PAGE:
"A portrait is a picture in which there is just a tiny little something not quite right about the mouth." -- John Singer Sargent

Sunday, March 31, 2019

Warren G. Harding

This 1923 portrait of Warren Gamaliel Harding (1865-1923) by Margaret Lindsay Williams hangs in the National Portrait Gallery in Washington, D.C.
The first two decades of the twentieth century had been marked by American involvement in a world war and a host of progressive reforms in the country's economic and social institutions. By 1920, voters wanted a rest from all this change and ferment and were ready for a brand of White House leadership that did not threaten the status quo. In Warren G. Harding, that year's Republican presidential candidate, they found what they wanted. A convivial onetime newspaper editor, Harding made “normalcy” the keynote of his campaign. Although the meaning of the newly coined term was uncertain, it at least promised no unsettling changes. 
Harding's administration was marked by scandals. A trusting individual, he appointed cronies to his administration who proved all too ready to use their offices for private gain. Harding, however, escaped having to face the corrupt behavior of his appointees. Just as stories of their wrongdoing were coming to light, he collapsed and died. -- National Portrait Gallery (2015)
 Warren Gamaliel Harding (1865-1923)
by Margaret Lindsay Williams (d. 1960)

In 2019 the label on this portrait reads:
Warren G. Harding 1865-1923

Twenty-ninth president, 1920-1923

On November 2, 1920, less than three months after the nineteenth amendment had been signed into law, men and women elected Warren Harding to serve as their president. The former governor and senator from Ohio, who entered the White House following an era of upheaval, promised to restore “normalcy” after a period marked by sweeping social reforms and World War I.

Under Harding's leadership, the U.S. dampened a naval arms race with Japan and Great Britain, but in doing so, it agreed to provisions that in effect ceded naval control of the western Pacific to the Japanese, and that set the stage for future conflicts. Harding, who was an inept judge of character, is often criticized for having trusted corrupt cronies with positions of power. Scandals plagued his administration, but because he died in office just as the accounts of wrongdoing were surfacing, they remain opaque.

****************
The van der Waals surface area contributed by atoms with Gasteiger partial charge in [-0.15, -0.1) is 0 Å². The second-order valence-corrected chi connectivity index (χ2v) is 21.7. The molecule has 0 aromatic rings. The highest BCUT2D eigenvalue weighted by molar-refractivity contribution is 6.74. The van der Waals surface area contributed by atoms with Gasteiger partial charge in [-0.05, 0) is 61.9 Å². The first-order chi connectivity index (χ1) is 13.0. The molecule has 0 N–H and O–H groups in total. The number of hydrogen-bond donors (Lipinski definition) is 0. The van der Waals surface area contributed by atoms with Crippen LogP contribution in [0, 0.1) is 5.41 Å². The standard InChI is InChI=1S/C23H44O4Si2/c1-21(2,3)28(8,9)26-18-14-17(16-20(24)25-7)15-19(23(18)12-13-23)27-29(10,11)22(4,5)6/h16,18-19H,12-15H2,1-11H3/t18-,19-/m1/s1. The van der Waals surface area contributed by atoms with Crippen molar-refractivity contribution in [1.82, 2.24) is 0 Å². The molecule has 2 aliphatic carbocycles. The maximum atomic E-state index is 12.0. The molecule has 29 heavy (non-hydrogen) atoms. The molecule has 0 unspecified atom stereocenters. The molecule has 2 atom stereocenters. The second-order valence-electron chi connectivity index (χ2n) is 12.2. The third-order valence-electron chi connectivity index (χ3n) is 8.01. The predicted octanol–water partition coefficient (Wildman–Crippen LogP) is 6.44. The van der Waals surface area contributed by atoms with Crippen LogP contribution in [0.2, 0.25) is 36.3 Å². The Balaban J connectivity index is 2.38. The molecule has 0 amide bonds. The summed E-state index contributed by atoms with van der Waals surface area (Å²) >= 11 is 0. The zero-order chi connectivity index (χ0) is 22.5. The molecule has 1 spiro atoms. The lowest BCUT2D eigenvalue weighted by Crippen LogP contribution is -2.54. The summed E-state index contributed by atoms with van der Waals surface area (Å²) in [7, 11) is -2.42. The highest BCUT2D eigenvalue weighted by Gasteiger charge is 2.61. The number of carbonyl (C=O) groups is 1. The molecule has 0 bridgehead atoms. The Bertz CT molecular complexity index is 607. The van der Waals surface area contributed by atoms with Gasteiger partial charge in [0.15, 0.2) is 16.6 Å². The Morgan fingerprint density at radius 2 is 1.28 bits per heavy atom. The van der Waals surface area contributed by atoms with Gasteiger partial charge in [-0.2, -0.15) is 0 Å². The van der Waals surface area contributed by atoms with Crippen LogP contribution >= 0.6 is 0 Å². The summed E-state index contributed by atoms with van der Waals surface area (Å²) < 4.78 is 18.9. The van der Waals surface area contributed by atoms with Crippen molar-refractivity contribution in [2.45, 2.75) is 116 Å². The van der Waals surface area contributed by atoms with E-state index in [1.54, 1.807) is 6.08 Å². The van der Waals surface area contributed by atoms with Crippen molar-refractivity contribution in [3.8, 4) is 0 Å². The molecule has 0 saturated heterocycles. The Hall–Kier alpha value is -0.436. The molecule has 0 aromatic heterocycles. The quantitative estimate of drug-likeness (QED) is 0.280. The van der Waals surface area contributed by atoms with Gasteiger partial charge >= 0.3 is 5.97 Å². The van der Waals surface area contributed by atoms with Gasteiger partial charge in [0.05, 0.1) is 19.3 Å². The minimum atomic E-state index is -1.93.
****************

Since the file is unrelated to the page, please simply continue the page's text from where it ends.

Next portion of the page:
Warren Gamaliel Harding
President of the United States of America
1920 - 1923

This photo by Herbert E. French taken some time  between 1921 and 1923 shows Margaret Lindsay Williams and her painting of Warren Harding.

Harding's image appeared on a 2¢ postage stamp designed by Clair Aubrey Houston in the month following his death.

Wikipedia tells the story of Houston's rush to issue the stamp.

Houston is ... noted for designing the Warren G. Harding memorial issue of 1923, which he designed in one day using a modified version of the Fourth Bureau Issue frame and a copperplate etching of the late Harding. The prompt and speedy production of the Harding memorial issue was the result of overwhelming public pressure and the stamp was issued only a month after the late President Harding's passing, a record for U.S. postal history that has never since been broken. -- Wikipedia

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